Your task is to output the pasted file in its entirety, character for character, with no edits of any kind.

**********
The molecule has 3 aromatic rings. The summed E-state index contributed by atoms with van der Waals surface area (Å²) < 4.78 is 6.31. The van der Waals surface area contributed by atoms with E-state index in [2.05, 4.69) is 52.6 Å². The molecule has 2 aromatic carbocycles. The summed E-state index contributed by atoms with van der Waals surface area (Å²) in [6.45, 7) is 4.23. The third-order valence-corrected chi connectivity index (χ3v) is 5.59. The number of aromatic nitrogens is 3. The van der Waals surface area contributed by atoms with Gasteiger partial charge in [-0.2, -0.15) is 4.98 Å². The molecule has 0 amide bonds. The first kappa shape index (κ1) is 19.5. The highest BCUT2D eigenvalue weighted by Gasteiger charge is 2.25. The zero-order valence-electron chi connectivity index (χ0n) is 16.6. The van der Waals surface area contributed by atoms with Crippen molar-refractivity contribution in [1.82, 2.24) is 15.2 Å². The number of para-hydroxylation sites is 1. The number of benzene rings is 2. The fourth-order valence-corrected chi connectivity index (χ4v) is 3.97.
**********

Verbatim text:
The molecule has 3 aromatic rings. The summed E-state index contributed by atoms with van der Waals surface area (Å²) < 4.78 is 6.31. The van der Waals surface area contributed by atoms with E-state index in [2.05, 4.69) is 52.6 Å². The molecule has 2 aromatic carbocycles. The summed E-state index contributed by atoms with van der Waals surface area (Å²) in [6.45, 7) is 4.23. The third-order valence-corrected chi connectivity index (χ3v) is 5.59. The number of aromatic nitrogens is 3. The van der Waals surface area contributed by atoms with Gasteiger partial charge in [-0.2, -0.15) is 4.98 Å². The molecule has 0 amide bonds. The first kappa shape index (κ1) is 19.5. The highest BCUT2D eigenvalue weighted by Gasteiger charge is 2.25. The zero-order valence-electron chi connectivity index (χ0n) is 16.6. The van der Waals surface area contributed by atoms with Crippen molar-refractivity contribution in [1.82, 2.24) is 15.2 Å². The number of para-hydroxylation sites is 1. The number of benzene rings is 2. The fourth-order valence-corrected chi connectivity index (χ4v) is 3.97.